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Here today, gone tomorrow: the IPCC’s new report predicts the sea-level rise flooding our backyard

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Strip of land, with houses on it, between rough sea and calmer lagoon
The land between lagoon and beach in Funafuti, Tuvalu. The highest point on Tuvalu is 4.6 metres above sea level. With five millimetres per year of regional sea level rise (above the global average), the small nation could be inundated within a century. Credit: Mario Tama / Getty Images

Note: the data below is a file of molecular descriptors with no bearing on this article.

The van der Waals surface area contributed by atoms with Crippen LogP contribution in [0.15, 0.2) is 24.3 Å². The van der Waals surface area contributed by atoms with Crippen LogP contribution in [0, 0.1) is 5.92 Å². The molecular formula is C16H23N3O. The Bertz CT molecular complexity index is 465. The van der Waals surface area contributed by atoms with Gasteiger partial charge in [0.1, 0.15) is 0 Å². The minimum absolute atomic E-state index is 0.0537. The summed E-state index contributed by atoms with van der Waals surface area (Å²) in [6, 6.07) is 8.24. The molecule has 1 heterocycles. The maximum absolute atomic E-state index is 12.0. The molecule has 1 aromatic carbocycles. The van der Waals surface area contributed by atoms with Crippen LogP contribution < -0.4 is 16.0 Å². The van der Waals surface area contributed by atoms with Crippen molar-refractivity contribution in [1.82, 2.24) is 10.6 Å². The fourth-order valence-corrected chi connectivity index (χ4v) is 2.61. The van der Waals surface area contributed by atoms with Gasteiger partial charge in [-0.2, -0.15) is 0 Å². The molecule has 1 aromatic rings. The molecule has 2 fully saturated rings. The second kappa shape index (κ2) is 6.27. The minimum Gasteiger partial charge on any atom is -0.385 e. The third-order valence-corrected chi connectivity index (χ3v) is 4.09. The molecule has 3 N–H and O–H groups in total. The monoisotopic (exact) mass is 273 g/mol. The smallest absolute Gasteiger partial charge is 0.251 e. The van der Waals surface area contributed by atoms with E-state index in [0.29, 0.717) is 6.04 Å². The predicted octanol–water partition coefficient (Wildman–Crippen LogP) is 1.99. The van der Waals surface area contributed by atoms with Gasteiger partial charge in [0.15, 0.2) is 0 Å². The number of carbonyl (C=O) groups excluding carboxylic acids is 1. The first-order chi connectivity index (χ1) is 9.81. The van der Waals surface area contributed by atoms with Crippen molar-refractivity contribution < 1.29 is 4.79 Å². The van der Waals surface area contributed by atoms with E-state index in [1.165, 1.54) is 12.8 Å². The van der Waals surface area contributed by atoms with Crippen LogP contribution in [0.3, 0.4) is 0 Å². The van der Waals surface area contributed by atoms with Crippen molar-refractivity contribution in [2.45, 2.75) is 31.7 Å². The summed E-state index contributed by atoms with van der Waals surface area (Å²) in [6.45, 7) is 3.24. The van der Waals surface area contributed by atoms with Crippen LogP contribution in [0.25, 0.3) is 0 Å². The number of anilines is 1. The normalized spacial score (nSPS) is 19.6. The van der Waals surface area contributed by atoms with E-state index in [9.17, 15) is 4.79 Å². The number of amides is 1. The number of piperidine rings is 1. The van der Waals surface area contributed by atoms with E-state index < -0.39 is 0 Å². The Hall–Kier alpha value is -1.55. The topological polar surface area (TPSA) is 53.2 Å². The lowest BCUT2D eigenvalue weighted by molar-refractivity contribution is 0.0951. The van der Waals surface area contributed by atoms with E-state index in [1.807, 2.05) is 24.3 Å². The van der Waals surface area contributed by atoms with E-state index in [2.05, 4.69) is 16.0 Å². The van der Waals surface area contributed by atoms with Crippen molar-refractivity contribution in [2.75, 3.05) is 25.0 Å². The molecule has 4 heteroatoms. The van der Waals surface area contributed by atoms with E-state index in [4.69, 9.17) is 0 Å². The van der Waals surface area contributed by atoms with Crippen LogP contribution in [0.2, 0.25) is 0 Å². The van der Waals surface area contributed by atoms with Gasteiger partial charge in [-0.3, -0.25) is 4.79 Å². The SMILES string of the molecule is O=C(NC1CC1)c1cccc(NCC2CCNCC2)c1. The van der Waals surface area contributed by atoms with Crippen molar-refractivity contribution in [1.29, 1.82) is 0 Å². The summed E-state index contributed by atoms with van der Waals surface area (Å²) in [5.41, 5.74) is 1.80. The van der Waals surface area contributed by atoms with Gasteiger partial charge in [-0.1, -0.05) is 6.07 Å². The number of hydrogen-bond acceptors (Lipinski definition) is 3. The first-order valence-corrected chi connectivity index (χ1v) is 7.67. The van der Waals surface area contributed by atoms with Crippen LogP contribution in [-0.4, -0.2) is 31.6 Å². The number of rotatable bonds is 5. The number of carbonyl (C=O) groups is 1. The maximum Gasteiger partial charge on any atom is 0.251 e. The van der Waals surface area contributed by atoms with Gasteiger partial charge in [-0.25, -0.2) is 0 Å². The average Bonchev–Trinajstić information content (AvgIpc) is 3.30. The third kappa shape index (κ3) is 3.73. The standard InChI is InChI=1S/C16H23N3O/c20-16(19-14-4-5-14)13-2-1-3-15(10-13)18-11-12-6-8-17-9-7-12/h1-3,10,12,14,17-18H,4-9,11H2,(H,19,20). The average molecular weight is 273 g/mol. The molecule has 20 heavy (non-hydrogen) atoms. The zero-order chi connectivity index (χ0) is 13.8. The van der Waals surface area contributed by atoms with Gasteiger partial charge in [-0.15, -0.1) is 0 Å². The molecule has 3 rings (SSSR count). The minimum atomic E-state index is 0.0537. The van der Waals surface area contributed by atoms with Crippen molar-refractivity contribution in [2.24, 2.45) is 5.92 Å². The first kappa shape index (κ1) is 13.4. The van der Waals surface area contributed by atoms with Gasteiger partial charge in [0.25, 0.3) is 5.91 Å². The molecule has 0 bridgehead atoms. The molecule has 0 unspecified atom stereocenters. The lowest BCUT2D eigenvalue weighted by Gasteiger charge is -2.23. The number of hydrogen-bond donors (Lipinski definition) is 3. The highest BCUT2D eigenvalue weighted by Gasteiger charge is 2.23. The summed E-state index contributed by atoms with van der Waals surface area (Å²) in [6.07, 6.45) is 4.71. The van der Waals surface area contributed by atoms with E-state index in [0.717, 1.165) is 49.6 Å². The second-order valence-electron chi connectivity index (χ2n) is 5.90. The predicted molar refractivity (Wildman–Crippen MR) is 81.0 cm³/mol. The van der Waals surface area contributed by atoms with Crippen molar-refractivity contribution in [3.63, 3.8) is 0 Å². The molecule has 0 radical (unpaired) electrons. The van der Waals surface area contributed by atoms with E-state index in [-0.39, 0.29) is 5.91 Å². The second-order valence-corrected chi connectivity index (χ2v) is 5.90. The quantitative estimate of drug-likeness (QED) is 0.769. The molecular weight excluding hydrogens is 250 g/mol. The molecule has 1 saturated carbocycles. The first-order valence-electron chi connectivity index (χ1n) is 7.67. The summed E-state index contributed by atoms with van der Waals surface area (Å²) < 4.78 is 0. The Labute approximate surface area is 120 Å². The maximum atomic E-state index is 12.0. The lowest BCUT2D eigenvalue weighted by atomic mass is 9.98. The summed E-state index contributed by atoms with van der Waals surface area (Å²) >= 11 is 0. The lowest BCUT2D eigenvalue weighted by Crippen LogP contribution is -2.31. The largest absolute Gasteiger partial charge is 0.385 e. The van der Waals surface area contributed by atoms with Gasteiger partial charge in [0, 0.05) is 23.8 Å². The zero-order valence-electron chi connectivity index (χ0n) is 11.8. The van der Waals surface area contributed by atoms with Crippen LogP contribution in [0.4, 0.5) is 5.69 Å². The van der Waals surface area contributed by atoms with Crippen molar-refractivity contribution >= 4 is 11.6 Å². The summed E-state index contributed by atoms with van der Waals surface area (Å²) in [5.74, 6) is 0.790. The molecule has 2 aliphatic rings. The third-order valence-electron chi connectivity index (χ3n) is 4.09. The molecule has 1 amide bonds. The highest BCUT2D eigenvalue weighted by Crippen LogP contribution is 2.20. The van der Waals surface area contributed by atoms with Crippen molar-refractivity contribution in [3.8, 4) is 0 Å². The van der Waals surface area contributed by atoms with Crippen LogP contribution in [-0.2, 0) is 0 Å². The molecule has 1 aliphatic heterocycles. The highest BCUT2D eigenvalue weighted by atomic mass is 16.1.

It’s certain that rising sea levels are due to anthropogenic climate change, but the effects are not felt equally. Low-lying communities across Australia and the Pacific are already gasping for air – if action isn’t taken, some islands – and entire nations – could slip beneath the waves.

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